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Outpunk enjoys the distinction of being the first record label entirely devoted to queer punk bands.

The label was run out of San Francisco and began as an extension of Matt Wobensmith's fanzine, Outpunk. Outpunk ran for seven issues, from 1992 till 1997, with contributions from queer punks such as Anonymous Boy, interviews with queercore bands and a split issue with Gary Fembot. He released two records in 1992, the 7" single compilations There's A Faggot In The Pit and There's A Dyke In The Pit. At this time there were few actual queercore bands in existence, so some of the artists that appeared were politically motivated punk bands that supported the queercore movement. There's A Dyke In The Pit features Bikini Kill, Lucy Stoners, 7 Year Bitch and the first song released by Tribe 8, stalwarts of the queercore scene. Outpunk's next compilation was the Outpunk Dance Party compilation LP/CD, which introduced many new queer bands to the public. Among them was Randy 'Biscuit' Turner of Big Boys new band Swine King, Pansy Division, Sister George, Sta-Prest and Mukilteo Fairies.

After this, Outpunk began to release many singles and LPs by queercore artists from the US, Canada and UK. Wobensmith was also writing a column for Maximum RocknRoll zine, which extended the range of people being introduced to queer punk music while addressing issues such as homophobia in the punk community.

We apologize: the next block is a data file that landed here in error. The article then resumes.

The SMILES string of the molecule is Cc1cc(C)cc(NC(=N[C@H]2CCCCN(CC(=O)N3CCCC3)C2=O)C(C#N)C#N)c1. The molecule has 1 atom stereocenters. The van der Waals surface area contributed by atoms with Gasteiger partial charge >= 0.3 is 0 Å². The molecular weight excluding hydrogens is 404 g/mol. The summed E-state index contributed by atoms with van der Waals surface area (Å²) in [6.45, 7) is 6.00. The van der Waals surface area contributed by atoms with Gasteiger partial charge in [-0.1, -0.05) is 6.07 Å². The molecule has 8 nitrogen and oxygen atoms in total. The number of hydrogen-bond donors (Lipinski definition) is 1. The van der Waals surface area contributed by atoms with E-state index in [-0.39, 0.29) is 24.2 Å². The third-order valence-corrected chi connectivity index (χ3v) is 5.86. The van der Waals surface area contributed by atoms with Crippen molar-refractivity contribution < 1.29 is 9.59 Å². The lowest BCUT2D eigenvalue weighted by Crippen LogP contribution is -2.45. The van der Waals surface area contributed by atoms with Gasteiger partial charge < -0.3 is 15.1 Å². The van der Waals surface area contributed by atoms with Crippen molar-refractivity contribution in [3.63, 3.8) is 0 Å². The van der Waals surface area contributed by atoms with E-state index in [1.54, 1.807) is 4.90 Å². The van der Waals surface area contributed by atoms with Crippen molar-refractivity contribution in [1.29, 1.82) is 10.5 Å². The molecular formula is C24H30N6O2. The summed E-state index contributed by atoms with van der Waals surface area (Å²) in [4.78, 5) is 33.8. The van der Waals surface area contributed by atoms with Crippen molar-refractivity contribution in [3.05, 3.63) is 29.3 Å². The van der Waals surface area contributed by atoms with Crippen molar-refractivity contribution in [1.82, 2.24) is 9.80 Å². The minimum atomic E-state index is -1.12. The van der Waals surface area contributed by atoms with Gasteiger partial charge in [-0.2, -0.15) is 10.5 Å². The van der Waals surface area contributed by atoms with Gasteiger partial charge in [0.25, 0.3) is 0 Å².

In DIY: The Rise Of Lo-Fi Culture, Amy Spencer writes, "Matt Wobensmith...feels that a person's self-identification as gay shouldn't form the basis of their whole personality. 'Gay people often sacrifice the cultures they come from just to belong to something.' This sacrifice of a radical culture, whether as an artist, punk or anarchist, is what the queercore movement has always battled against."[1]

Wobensmith ended the label in the late 90s, and began a new label called Queercorps, which was short-lived. He spoke about the reasons behind this in an interview included in the book We Owe You Nothing: Punk Planet, The Collected Interviews, edited by Daniel Sinker, originally appearing in Punk Planet zine.[2] Subsequently he ran the label A.C.R.O.N.Y.M., which specialized in gay hip hop music acts. Outpunk records and CDs are much sought after by collectors, since most were produced in limited runs and are rare and hard to find.

As of 2009, he runs the vintage zine store Goteblüd in San Francisco.[3]


See also[edit]


  1. ^ Spencer, Amy (2005), DIY: The Rise Of Lo-Fi Culture, London, England: Marion Boyars Publishers, ISBN 0-7145-3105-7
  2. ^ Sinker, Daniel (2001), We Owe You Nothing, Punk Planet : The Collected Interviews, Akashic Books, ISBN 1-888451-14-9
  3. ^ Huston, Johnny Ray (2009-07-01), "Zine it like you mean it: Goteblüd is a treasure trove of DIY publishing", San Francisco Bay Guardian

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